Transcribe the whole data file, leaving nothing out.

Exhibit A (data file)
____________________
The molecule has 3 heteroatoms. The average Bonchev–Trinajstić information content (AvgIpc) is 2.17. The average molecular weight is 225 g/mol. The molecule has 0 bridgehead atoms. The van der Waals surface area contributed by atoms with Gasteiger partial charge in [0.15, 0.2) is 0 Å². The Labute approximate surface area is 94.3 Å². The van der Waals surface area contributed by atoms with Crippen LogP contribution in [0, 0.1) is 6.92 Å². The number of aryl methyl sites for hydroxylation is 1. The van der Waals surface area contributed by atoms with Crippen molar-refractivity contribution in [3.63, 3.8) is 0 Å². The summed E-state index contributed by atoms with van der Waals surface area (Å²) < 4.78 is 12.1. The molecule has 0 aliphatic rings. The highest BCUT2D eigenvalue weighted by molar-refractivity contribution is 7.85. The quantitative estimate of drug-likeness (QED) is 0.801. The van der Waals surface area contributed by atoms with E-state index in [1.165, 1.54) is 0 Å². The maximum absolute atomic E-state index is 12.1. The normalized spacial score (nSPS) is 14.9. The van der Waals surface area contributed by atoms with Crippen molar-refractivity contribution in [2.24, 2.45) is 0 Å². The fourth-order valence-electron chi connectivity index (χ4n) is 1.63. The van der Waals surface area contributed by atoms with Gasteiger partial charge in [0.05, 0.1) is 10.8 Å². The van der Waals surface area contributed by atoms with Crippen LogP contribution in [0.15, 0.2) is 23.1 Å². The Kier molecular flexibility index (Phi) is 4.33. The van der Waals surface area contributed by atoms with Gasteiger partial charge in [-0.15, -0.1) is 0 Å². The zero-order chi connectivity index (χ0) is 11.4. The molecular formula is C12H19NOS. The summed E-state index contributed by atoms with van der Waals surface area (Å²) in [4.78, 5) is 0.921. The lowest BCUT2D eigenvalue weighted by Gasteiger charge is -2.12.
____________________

The molecule has 3 heteroatoms. The average Bonchev–Trinajstić information content (AvgIpc) is 2.17. The average molecular weight is 225 g/mol. The molecule has 0 bridgehead atoms. The van der Waals surface area contributed by atoms with Gasteiger partial charge in [0.15, 0.2) is 0 Å². The Labute approximate surface area is 94.3 Å². The van der Waals surface area contributed by atoms with Crippen LogP contribution in [0, 0.1) is 6.92 Å². The number of aryl methyl sites for hydroxylation is 1. The van der Waals surface area contributed by atoms with Crippen molar-refractivity contribution in [3.63, 3.8) is 0 Å². The summed E-state index contributed by atoms with van der Waals surface area (Å²) < 4.78 is 12.1. The molecule has 0 aliphatic rings. The highest BCUT2D eigenvalue weighted by molar-refractivity contribution is 7.85. The quantitative estimate of drug-likeness (QED) is 0.801. The van der Waals surface area contributed by atoms with E-state index in [1.165, 1.54) is 0 Å². The maximum absolute atomic E-state index is 12.1. The normalized spacial score (nSPS) is 14.9. The van der Waals surface area contributed by atoms with Crippen molar-refractivity contribution in [2.24, 2.45) is 0 Å². The fourth-order valence-electron chi connectivity index (χ4n) is 1.63. The van der Waals surface area contributed by atoms with Gasteiger partial charge in [0.05, 0.1) is 10.8 Å². The van der Waals surface area contributed by atoms with Crippen LogP contribution in [0.15, 0.2) is 23.1 Å². The Kier molecular flexibility index (Phi) is 4.33. The van der Waals surface area contributed by atoms with Gasteiger partial charge in [-0.15, -0.1) is 0 Å². The zero-order chi connectivity index (χ0) is 11.4. The molecular formula is C12H19NOS. The summed E-state index contributed by atoms with van der Waals surface area (Å²) in [4.78, 5) is 0.921. The lowest BCUT2D eigenvalue weighted by Gasteiger charge is -2.12.